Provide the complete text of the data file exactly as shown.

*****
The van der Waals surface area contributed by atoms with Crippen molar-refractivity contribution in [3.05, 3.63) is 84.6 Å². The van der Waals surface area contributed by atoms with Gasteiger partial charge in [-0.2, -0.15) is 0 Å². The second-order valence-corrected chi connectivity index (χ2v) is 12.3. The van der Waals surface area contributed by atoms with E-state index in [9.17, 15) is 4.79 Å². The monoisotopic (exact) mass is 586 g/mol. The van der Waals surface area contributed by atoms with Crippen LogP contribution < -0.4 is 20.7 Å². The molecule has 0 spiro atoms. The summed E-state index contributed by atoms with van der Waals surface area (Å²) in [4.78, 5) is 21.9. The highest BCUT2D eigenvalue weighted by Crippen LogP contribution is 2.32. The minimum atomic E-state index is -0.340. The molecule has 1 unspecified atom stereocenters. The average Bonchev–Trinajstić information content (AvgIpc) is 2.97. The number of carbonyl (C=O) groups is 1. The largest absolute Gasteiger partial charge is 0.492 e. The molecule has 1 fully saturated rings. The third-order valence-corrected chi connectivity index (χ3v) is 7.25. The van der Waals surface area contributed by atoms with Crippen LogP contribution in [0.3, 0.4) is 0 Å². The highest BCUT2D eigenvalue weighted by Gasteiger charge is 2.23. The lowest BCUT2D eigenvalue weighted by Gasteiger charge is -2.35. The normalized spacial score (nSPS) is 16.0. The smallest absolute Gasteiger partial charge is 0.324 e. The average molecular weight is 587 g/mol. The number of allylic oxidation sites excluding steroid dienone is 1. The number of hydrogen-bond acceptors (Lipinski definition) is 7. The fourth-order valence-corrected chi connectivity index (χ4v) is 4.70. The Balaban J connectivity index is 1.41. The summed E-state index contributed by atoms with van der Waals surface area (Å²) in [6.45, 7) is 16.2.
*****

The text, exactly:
The van der Waals surface area contributed by atoms with Crippen molar-refractivity contribution in [3.05, 3.63) is 84.6 Å². The van der Waals surface area contributed by atoms with Gasteiger partial charge in [-0.2, -0.15) is 0 Å². The second-order valence-corrected chi connectivity index (χ2v) is 12.3. The van der Waals surface area contributed by atoms with E-state index in [9.17, 15) is 4.79 Å². The monoisotopic (exact) mass is 586 g/mol. The van der Waals surface area contributed by atoms with Crippen LogP contribution < -0.4 is 20.7 Å². The molecule has 0 spiro atoms. The summed E-state index contributed by atoms with van der Waals surface area (Å²) in [4.78, 5) is 21.9. The highest BCUT2D eigenvalue weighted by Crippen LogP contribution is 2.32. The minimum atomic E-state index is -0.340. The molecule has 1 unspecified atom stereocenters. The average Bonchev–Trinajstić information content (AvgIpc) is 2.97. The number of carbonyl (C=O) groups is 1. The largest absolute Gasteiger partial charge is 0.492 e. The molecule has 1 fully saturated rings. The third-order valence-corrected chi connectivity index (χ3v) is 7.25. The van der Waals surface area contributed by atoms with Crippen LogP contribution in [0.3, 0.4) is 0 Å². The highest BCUT2D eigenvalue weighted by Gasteiger charge is 2.23. The lowest BCUT2D eigenvalue weighted by Gasteiger charge is -2.35. The normalized spacial score (nSPS) is 16.0. The smallest absolute Gasteiger partial charge is 0.324 e. The average molecular weight is 587 g/mol. The number of allylic oxidation sites excluding steroid dienone is 1. The number of hydrogen-bond acceptors (Lipinski definition) is 7. The fourth-order valence-corrected chi connectivity index (χ4v) is 4.70. The Balaban J connectivity index is 1.41. The summed E-state index contributed by atoms with van der Waals surface area (Å²) in [6.45, 7) is 16.2.